The nation was in the grip of what U.S. Treasury Secretary Ogden Mills called "the psychology of fear.This market is priced to a belief that we are in the early stages of a profound recession or perhaps even a Depression. If you believe the future is just a tad brighter than that, you should be buying stocks today with abandon.
More than one out of every 12 companies on the New York Stock Exchange, Graham calculated, were selling for less than the value of the cash and marketable securities on their balance sheets.
Out of 9,194 stocks tracked by Standard & Poor's Compustat research service, 3,518 are now trading at less than eight times their earnings over the past year -- or at levels less than half the long-term average valuation of the stock market as a whole (according to Graham's calculation methodology).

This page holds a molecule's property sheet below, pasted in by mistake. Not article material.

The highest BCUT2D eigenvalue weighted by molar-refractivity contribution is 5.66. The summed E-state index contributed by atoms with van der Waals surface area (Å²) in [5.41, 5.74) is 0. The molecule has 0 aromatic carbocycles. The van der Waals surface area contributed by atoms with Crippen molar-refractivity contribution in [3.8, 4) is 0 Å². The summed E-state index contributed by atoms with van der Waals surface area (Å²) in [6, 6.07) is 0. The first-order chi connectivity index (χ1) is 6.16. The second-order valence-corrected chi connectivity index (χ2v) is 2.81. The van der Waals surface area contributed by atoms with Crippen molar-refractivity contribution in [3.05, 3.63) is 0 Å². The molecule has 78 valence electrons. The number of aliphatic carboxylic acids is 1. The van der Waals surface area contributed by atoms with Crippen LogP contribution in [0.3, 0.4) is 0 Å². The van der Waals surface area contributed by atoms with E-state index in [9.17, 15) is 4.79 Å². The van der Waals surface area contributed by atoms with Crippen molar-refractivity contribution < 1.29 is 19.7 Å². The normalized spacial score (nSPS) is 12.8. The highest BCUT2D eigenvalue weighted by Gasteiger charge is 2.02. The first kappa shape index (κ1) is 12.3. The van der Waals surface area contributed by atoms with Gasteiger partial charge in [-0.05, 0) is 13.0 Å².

Nearly one in 10, or 876 stocks, trade below the value of their per-share holdings of cash -- an even greater proportion than Graham found in 1932. Charles Schwab Corp., to name one example, holds $27.8 billion in cash and has a total stock-market value of $21 billion.
Those numbers testify to the wholesale destruction of the stock market's faith in the future.
Saturday, October 11, 2008
There's an article in today's WSJ I highly recommend, by Jason Zweig. He compares today with the conditions that prevailed just a few days before the absolute bottom of the stock market in 1932, after prices had fallen almost 90% from their 1929 highs. The summary: many stocks today are trading at levels that rival the ridiculously low valuations that the famous Benjamin Graham, the father of value investing, discovered back then. Here are some excerpts:
Posted by Scott Grannis at 7:46 PM